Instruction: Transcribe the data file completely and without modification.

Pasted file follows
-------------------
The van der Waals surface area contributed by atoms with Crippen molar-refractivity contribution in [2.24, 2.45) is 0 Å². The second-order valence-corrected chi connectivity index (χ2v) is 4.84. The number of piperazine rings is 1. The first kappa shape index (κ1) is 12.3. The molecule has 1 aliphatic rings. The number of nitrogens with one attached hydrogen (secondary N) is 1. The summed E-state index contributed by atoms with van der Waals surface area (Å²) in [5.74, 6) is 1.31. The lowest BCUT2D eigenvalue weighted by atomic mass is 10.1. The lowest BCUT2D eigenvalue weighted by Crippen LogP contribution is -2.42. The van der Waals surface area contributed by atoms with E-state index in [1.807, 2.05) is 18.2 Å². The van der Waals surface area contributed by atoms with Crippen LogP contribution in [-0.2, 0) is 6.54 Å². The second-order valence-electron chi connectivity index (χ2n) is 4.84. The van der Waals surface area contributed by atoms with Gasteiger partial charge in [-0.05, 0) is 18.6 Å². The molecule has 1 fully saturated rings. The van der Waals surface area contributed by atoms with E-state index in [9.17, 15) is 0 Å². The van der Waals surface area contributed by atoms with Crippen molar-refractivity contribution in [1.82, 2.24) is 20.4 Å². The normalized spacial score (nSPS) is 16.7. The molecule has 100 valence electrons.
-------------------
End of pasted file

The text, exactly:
The van der Waals surface area contributed by atoms with Crippen molar-refractivity contribution in [2.24, 2.45) is 0 Å². The second-order valence-corrected chi connectivity index (χ2v) is 4.84. The number of piperazine rings is 1. The first kappa shape index (κ1) is 12.3. The molecule has 1 aliphatic rings. The number of nitrogens with one attached hydrogen (secondary N) is 1. The summed E-state index contributed by atoms with van der Waals surface area (Å²) in [5.74, 6) is 1.31. The lowest BCUT2D eigenvalue weighted by atomic mass is 10.1. The lowest BCUT2D eigenvalue weighted by Crippen LogP contribution is -2.42. The van der Waals surface area contributed by atoms with E-state index in [1.807, 2.05) is 18.2 Å². The van der Waals surface area contributed by atoms with Crippen LogP contribution in [-0.2, 0) is 6.54 Å². The second-order valence-electron chi connectivity index (χ2n) is 4.84. The van der Waals surface area contributed by atoms with Gasteiger partial charge in [-0.05, 0) is 18.6 Å². The molecule has 1 fully saturated rings. The van der Waals surface area contributed by atoms with E-state index in [9.17, 15) is 0 Å². The van der Waals surface area contributed by atoms with Crippen molar-refractivity contribution in [1.82, 2.24) is 20.4 Å². The normalized spacial score (nSPS) is 16.7. The molecule has 100 valence electrons.